Sometimes known as a 3D visualisation, a 3D point cloud is the step before an accurate 3D model of the real world is created. It’s the starting point for digital reality, a map of points in space which are processed to become 3D models of almost any object. At a large scale, this includes buildings, factories, manufacturing plants, crime/crash scenes, civil infrastructure, historical sites, cityscapes and much more.
3D models based on point cloud data are being used in a growing number of industries for visualisation, planning and customisation. The data has the power to transform – and is transforming – the way that buildings are planned and maintained, improving the accuracy of information available to everyone from architects to operations managers.
To increase understanding of this important technology, here we go back to basics to look at the whole point cloud process, covering:
- What a point cloud contains
- How it’s generated
- Some ways that point cloud data is used now, and
- How we predict it will be used in the near future.
What is a point cloud?
A point cloud is a collection of an enormous number of measurements: a set of data points or coordinates in three dimensions. The measurements are usually made by 3D laser scanners and Light Detection and Ranging (LIDAR) technology. A laser measures where light hits surfaces within its line of sight. To give a sense of the huge number of points taken, the Leica RTC360 3D laser scanner has a measuring rate of up to two million points per second. It can create an HDR-coloured 3D point cloud of its environment in under two minutes. Let’s look at how it creates a point cloud in more detail.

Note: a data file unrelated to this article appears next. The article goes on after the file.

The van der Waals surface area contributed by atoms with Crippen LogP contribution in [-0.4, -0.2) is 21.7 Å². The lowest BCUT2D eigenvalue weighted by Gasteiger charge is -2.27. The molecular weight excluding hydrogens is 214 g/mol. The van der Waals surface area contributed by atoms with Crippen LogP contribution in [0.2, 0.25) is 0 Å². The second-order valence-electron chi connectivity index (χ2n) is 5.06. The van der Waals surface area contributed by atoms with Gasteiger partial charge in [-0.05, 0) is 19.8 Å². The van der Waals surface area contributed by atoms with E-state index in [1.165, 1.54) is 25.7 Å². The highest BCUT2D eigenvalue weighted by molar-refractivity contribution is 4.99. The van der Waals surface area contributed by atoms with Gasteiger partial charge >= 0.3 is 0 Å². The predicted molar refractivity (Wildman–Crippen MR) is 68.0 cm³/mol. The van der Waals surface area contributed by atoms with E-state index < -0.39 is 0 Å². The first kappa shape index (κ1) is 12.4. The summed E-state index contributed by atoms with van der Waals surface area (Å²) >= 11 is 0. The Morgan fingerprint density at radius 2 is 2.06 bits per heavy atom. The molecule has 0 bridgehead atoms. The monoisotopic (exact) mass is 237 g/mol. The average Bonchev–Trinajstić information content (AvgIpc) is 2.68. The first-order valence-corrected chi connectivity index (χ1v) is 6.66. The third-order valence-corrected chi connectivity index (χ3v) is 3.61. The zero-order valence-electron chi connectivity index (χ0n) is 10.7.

How do you create a point cloud?
The RTC360 laser scanner is portable, fast and precise, while at the same time being highly automated and very simple to use. In simple terms, the scanner sits on top of a tripod, you set it up within view of what you want to measure and start the process with a single push of a button. A high-speed rotating mirror allows extremely high measurement rates and a Visual Inertial System (VIS) with clever algorithms tells the scanner where it is – its relative position and orientation – when it is moved between different setups.
In a recent unconventional project, Top Geocart used the RTC360 3D laser scanner to capture and generate data to study and manage a 6,298-metre cave in Romania. In this example, the laser scanners were fitted with waterproof covers and transported along the river that ran through the cave system, literally drifting from scan location to location. It took the team two hours to scan at 750m per hour – sometimes in chest-height water.
There are many different technologies available to create a point cloud. Leica Geosystems offers a range of different types of 3D terrestrial laser scanner to suit different situations – Leica ScanStation P-Series for long ranges and scanning at a safe distance, through to the highly portable Leica BLK360 imaging laser scanner. We also offer mobile scanning solutions, including the Leica BLK2GO, which is handheld and designed to capture reality on the move. To help surveyors get started with laser scanning, some of our more traditional total stations also include laser scanning capabilities, for example, the Leica Nova MS60 MultiStation.
How do you use point cloud data?
A point cloud needs to be processed to create a 3D model of the reality. In reality capture terminology, you need to register and mesh the final data.
Point cloud registration is where you align overlapping point clouds – if you moved your laser scanner to different positions on site to capture a larger or more complete scene – to form one accurate model of the area. Meshing is where software converts point cloud data into triangles or polygons to represent the surface of scanned objects; the mesh stores the data of the original points, but is smaller and faster to work with.
Some of the coordinates you collected won’t be needed and further processing can filter and refine your data. For example, if you scan a shopping centre, you will capture a lot of people moving around. By enabling the Double Scan feature in the RTC360, final registration processing will remove these undesired ghost objects so that you have a cleaner, smaller and more accurate dataset.